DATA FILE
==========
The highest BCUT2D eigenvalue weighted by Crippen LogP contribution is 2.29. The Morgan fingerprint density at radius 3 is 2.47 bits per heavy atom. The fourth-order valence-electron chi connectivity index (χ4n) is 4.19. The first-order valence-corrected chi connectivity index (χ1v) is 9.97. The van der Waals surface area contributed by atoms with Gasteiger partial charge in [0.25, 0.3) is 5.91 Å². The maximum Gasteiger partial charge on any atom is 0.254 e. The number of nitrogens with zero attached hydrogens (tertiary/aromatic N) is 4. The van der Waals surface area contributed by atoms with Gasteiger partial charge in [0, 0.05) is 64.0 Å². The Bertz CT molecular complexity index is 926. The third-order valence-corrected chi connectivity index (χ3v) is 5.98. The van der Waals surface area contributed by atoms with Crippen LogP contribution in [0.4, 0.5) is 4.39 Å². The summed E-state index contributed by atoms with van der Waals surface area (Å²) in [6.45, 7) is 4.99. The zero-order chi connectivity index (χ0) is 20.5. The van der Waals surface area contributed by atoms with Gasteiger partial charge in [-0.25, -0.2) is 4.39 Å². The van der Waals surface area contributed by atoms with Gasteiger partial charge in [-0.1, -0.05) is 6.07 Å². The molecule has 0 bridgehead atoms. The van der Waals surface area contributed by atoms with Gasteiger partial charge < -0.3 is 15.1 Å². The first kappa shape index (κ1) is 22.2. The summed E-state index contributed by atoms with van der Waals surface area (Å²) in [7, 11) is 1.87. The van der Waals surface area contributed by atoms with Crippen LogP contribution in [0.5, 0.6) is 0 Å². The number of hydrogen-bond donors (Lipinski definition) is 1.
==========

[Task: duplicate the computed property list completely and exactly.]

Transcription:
The highest BCUT2D eigenvalue weighted by Crippen LogP contribution is 2.29. The Morgan fingerprint density at radius 3 is 2.47 bits per heavy atom. The fourth-order valence-electron chi connectivity index (χ4n) is 4.19. The first-order valence-corrected chi connectivity index (χ1v) is 9.97. The van der Waals surface area contributed by atoms with Gasteiger partial charge in [0.25, 0.3) is 5.91 Å². The maximum Gasteiger partial charge on any atom is 0.254 e. The number of nitrogens with zero attached hydrogens (tertiary/aromatic N) is 4. The van der Waals surface area contributed by atoms with Gasteiger partial charge in [0, 0.05) is 64.0 Å². The Bertz CT molecular complexity index is 926. The third-order valence-corrected chi connectivity index (χ3v) is 5.98. The van der Waals surface area contributed by atoms with Crippen LogP contribution in [0.4, 0.5) is 4.39 Å². The summed E-state index contributed by atoms with van der Waals surface area (Å²) in [6.45, 7) is 4.99. The zero-order chi connectivity index (χ0) is 20.5. The van der Waals surface area contributed by atoms with Gasteiger partial charge in [-0.25, -0.2) is 4.39 Å². The van der Waals surface area contributed by atoms with Gasteiger partial charge in [-0.1, -0.05) is 6.07 Å². The molecule has 0 bridgehead atoms. The van der Waals surface area contributed by atoms with Gasteiger partial charge < -0.3 is 15.1 Å². The first kappa shape index (κ1) is 22.2. The summed E-state index contributed by atoms with van der Waals surface area (Å²) in [7, 11) is 1.87. The van der Waals surface area contributed by atoms with Crippen LogP contribution in [0.5, 0.6) is 0 Å². The number of hydrogen-bond donors (Lipinski definition) is 1.